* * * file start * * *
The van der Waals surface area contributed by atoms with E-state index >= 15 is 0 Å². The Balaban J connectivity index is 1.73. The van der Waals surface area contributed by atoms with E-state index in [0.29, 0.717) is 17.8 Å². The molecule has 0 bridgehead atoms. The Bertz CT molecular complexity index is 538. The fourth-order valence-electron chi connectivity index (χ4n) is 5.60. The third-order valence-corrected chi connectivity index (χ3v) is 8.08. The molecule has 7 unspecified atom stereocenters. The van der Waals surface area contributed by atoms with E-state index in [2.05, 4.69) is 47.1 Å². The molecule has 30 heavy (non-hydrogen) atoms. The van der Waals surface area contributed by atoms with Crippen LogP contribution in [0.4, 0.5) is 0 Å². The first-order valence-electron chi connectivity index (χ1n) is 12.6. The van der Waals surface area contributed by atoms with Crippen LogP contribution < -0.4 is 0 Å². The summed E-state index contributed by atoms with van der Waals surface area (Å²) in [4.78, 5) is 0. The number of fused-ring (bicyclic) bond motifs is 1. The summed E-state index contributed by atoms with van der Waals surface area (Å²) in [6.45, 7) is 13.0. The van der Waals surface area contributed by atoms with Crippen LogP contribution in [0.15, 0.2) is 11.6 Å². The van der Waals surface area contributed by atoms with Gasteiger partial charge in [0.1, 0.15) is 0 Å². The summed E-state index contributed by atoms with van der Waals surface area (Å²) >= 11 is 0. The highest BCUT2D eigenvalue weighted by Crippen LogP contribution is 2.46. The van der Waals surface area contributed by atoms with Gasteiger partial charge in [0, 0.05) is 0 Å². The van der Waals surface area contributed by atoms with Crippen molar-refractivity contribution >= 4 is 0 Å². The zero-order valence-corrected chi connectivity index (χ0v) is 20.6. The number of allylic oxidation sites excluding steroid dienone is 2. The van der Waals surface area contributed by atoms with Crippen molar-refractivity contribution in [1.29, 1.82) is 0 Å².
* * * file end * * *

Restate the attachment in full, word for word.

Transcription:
The van der Waals surface area contributed by atoms with E-state index >= 15 is 0 Å². The Balaban J connectivity index is 1.73. The van der Waals surface area contributed by atoms with E-state index in [0.29, 0.717) is 17.8 Å². The molecule has 0 bridgehead atoms. The Bertz CT molecular complexity index is 538. The fourth-order valence-electron chi connectivity index (χ4n) is 5.60. The third-order valence-corrected chi connectivity index (χ3v) is 8.08. The molecule has 7 unspecified atom stereocenters. The van der Waals surface area contributed by atoms with E-state index in [2.05, 4.69) is 47.1 Å². The molecule has 30 heavy (non-hydrogen) atoms. The van der Waals surface area contributed by atoms with Crippen LogP contribution in [0.4, 0.5) is 0 Å². The first-order valence-electron chi connectivity index (χ1n) is 12.6. The van der Waals surface area contributed by atoms with Crippen LogP contribution < -0.4 is 0 Å². The summed E-state index contributed by atoms with van der Waals surface area (Å²) in [4.78, 5) is 0. The number of fused-ring (bicyclic) bond motifs is 1. The summed E-state index contributed by atoms with van der Waals surface area (Å²) in [6.45, 7) is 13.0. The van der Waals surface area contributed by atoms with Crippen LogP contribution in [0.15, 0.2) is 11.6 Å². The van der Waals surface area contributed by atoms with Gasteiger partial charge in [0.1, 0.15) is 0 Å². The summed E-state index contributed by atoms with van der Waals surface area (Å²) >= 11 is 0. The highest BCUT2D eigenvalue weighted by Crippen LogP contribution is 2.46. The van der Waals surface area contributed by atoms with Gasteiger partial charge in [0, 0.05) is 0 Å². The van der Waals surface area contributed by atoms with Crippen molar-refractivity contribution >= 4 is 0 Å². The zero-order valence-corrected chi connectivity index (χ0v) is 20.6. The number of allylic oxidation sites excluding steroid dienone is 2. The van der Waals surface area contributed by atoms with Crippen molar-refractivity contribution in [1.29, 1.82) is 0 Å².